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The Latest: North Dakota will not block supplies into camp

Posted November 29

FILE - In this May 18, 2016, file photo, Neil Young poses for a portrait in Calabasas, Calif., to promote his new album, "Earth." Young penned an open letter on Facebook posted on Monday, Nov. 28, 2016, in which he calls for President Barack Obama "to step in and end" what he calls the "violence" against protesters demonstrating against an oil pipeline being built on part of an Indian reservation in North Dakota. (Photo by Rich Fury/Invision/AP, File)

— The Latest on the protest against the Dakota Access oil pipeline (all times local):

1:50 p.m.

A spokesman for North Dakota Gov. Jack Dalrymple says the governor has no intention of blocking food and supplies from coming into a camp where people have gathered to protest the Dakota Access pipeline.

Dalrymple on Monday issued a "mandatory evacuation" for the camp "to safeguard against harsh winter conditions."

Dalrymple spokesman Jeff Zent says the evacuation order has been "misconstrued" by some as giving authorities the ability to block food and supplies from coming in or out of the encampment. Zent says that is "not the governor's intent."

The 1,172-mile pipeline is nearly complete except for a small section beneath a Missouri River reservoir near the encampment, which is about 50 miles south of Bismarck.

11:15 a.m.

Several Dakota Access pipeline protesters are suing Morton County, the city of Mandan and North Dakota law enforcement officials, arguing their civil rights were violated during a clash with authorities earlier this month.

The National Lawyers Guild's Water Protector Legal Collective filed the lawsuit Monday in North Dakota federal court. The lawsuit alleges Morton County Sheriff Kyle Kirschmeier and others used excessive force against protesters on Nov. 20 at a blockaded bridge on a state highway.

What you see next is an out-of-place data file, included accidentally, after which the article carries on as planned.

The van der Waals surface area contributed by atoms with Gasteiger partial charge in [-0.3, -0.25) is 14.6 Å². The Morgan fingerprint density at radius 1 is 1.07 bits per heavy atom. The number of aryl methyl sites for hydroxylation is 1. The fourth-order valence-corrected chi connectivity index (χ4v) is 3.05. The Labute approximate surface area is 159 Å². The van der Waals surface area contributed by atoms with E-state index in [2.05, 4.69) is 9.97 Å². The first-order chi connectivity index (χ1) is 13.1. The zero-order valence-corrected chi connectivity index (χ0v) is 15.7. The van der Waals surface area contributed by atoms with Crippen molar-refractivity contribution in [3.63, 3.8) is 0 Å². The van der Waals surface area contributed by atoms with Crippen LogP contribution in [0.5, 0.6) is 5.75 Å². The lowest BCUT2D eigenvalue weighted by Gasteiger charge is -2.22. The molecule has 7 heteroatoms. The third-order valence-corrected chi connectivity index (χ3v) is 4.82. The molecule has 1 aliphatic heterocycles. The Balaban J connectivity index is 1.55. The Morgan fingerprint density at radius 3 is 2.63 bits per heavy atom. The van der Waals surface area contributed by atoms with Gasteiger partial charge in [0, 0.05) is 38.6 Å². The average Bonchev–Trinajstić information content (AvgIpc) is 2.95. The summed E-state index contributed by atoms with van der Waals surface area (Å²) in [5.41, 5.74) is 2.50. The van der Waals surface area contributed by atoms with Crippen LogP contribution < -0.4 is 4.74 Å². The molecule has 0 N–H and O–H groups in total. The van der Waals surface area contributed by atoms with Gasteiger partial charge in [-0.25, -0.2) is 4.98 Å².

Authorities used tear gas, rubber bullets and sprayed water at protesters they say assaulted officers with rocks and burning logs. Organizers said at least 17 protesters were taken to the hospital, some for hypothermia and one for a serious arm injury. Authorities say one officer was injured.

The lawsuit seeks unspecified damages.

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5:40 a.m.

Neil Young is calling on President Barack Obama "to step in and end" what he calls the "violence" against protesters demonstrating against an oil pipeline being built in North Dakota near an Indian reservation.

In an open letter on Facebook posted Monday, the 71-year-old rock star calls the protest at the Standing Rock Indian Reservation "an awakening." He says demonstrators are "standing strong in the face of outrageous, unnecessary and violent aggression." He says law enforcement agencies and the National Guard are "seemingly acting to protect the interests of the Dakota Access Pipeline profiteers" with taxpayer money.

Young also chided President-elect Donald Trump, labeling him the "surprise president."

The letter is signed by Young and his girlfriend, actress Daryl Hannah.

Young included a video of him singing against the backdrop of the protest camp.

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This story has been corrected to show that the pipeline is being built near the reservation, not on it.

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